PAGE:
It is people who drive Curiosity and other robot missions on Mars, reminds Jim Bell.
Working on Mars: Voyages of Scientific Discovery with the Mars Exploration Rovers
- William J. Clancey
There are Martians among us. Hundreds of them, living on Earth but working 'on' Mars, telecommuting to and fro as part of the interplanetary science and exploration programme conducted by NASA and other space agencies. These Martians are the men and women who help to control robots such as the Mars rovers on the red planet's surface, or any of the three satellites orbiting Mars and acquiring remote-sensing data. But both the media and the public tend to anthropomorphize the rovers as the explorers in this frontier world.
Cognitive scientist William Clancey, based at NASA's Ames Research Center in Moffett Field, California, works on how humans and societies adapt their lives and work to computers. During the early years of the Spirit and Opportunity missions, Clancey embedded himself in the Mars Exploration Rover (MER) science and engineering team at NASA's Jet Propulsion Laboratory in Pasadena, California. His Working on Mars documents firsthand many of the highs and lows of the people trying to carry out remotely controlled field science over a vast distance using mobile, programmable laboratories.
By observing these Martian “natives” and interviewing a subset of the science and engineering teams, Clancey captures some of the complex inner workings of a modern scientific expedition that just happens to be on another planet. And he draws analogies to eighteenth- and nineteenth-century expeditions such as those of James Cook and Alexander von Humboldt.
The rovers' missions have become major media and sociological phenomena. The starry roster now includes the 1997 Mars Pathfinder Sojourner rover, the MER Spirit and Opportunity, which landed in 2004 (Opportunity is still active), and NASA's newest interplanetary vehicle, the car-sized Curiosity rover that landed in early August. Millions of people worldwide, including educators and their students, have followed the missions online — an opportunity itself made possible mostly through the commitment of the rover science teams and NASA to share the adventures as widely as possible.
So the anthropomorphizing — which happens even among scientists working with the rovers — is perhaps not surprising. The robots are seen as having human-like senses: vision (cameras), touch (arms and drills) and taste (chemical analysis), as well as mobility (wheels). They are viewed as “plucky” or “intrepid”, and during their missions “struggle” and “make discoveries”. Among my colleagues on the rover science teams, it is common to refer to them as “robot geologists” or, in the case of Curiosity, a “robotic astrobiologist”. Ultimately, even Clancey has to admit that casting the robots as valiant explorers in a dangerous land has heightened public interest in them — and perhaps even boosted public and Congressional support for NASA and its planetary-science missions.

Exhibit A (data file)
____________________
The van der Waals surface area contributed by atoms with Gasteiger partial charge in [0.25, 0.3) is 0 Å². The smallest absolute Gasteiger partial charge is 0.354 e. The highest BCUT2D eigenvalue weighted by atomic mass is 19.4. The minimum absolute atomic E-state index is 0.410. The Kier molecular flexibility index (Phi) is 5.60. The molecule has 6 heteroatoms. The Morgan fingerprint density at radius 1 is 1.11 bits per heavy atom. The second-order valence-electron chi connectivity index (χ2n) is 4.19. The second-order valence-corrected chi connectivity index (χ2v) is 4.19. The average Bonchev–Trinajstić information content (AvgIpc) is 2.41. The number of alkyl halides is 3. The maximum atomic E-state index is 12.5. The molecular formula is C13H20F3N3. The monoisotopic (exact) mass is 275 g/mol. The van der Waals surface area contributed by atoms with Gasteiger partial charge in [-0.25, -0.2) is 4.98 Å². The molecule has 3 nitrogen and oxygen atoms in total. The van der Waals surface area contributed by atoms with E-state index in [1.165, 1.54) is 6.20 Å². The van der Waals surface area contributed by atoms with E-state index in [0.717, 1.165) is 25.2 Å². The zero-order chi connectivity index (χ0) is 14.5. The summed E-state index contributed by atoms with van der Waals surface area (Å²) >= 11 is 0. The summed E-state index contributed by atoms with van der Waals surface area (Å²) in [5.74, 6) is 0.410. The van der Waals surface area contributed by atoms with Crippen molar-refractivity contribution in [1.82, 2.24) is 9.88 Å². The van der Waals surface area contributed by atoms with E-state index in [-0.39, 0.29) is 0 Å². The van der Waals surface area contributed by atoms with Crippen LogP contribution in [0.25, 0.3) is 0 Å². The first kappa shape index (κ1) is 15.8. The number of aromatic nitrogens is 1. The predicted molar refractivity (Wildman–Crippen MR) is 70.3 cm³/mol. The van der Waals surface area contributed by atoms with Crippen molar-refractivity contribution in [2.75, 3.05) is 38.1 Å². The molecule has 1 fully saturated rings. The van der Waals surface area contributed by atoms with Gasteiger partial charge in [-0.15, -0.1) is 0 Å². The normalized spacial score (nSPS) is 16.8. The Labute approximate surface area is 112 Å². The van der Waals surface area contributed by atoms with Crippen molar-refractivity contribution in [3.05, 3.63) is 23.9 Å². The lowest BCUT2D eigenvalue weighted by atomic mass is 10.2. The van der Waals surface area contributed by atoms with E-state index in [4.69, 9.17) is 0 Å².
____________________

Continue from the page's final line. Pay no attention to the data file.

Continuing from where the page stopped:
Clancey underlines the importance of the unique and unprecedented sociotechnological fusion of remote sensors and the organizational structure, tactical-operations processes and strategic-planning tools pioneered by the MER team (many by trial and error and learning on the fly). Together, these promote the agency of the scientists and engineers and boost their capacity to actively and efficiently engage in scientific fieldwork in remote environments and situations.
One prime example is the way in which the MER planning software for rover driving and instrument deployment integrates the actual geology and topography of the rover's environment. Using previous days' imaging, it produces a fully functional computer-graphics representation of the vehicle in a virtual-reality environment; the result is almost like an interplanetary video game. The interaction between the virtual rover and its environment makes observation planning highly intuitive. It helps remote science team members to imagine being there in the field, which, in turn, helps to enable (for example, through guiding the rover's drives or the positioning of the instruments on specific parts of rocks or soils) many of the kinds of measurements that team members would actually make themselves if they were there.
This fusion provides a general model for successful future robotic, and human, remote field science. For example, the Curiosity mission's science and engineering team is using many of the operations and planning tools and structures of the MER mission, although necessarily modified for the specific attributes and constraints of that vehicle, landing site and mission objectives. Remote under-sea expeditions, as well as many other applications of telerobotics and telepresence, could similarly benefit from aspects of the MER model.
The human-centred computing aspects of missions such those of the Mars rovers have profound implications for the future of space exploration in general. For example, during the past few decades it has been popular to incite “humans versus robots” debates between advocates of crewed spaceflight and of robotic exploration. As Clancey makes clear, the debate is moot.
Humans are already exploring the Solar System using the tools of robotics and the methods of field science. Robotic companions — “intrepid” or otherwise — are absolutely going to be part of humanity's eventual in-person exploration of our planetary neighbours. It is not going to be humans versus robots, but humans and robots, working together.
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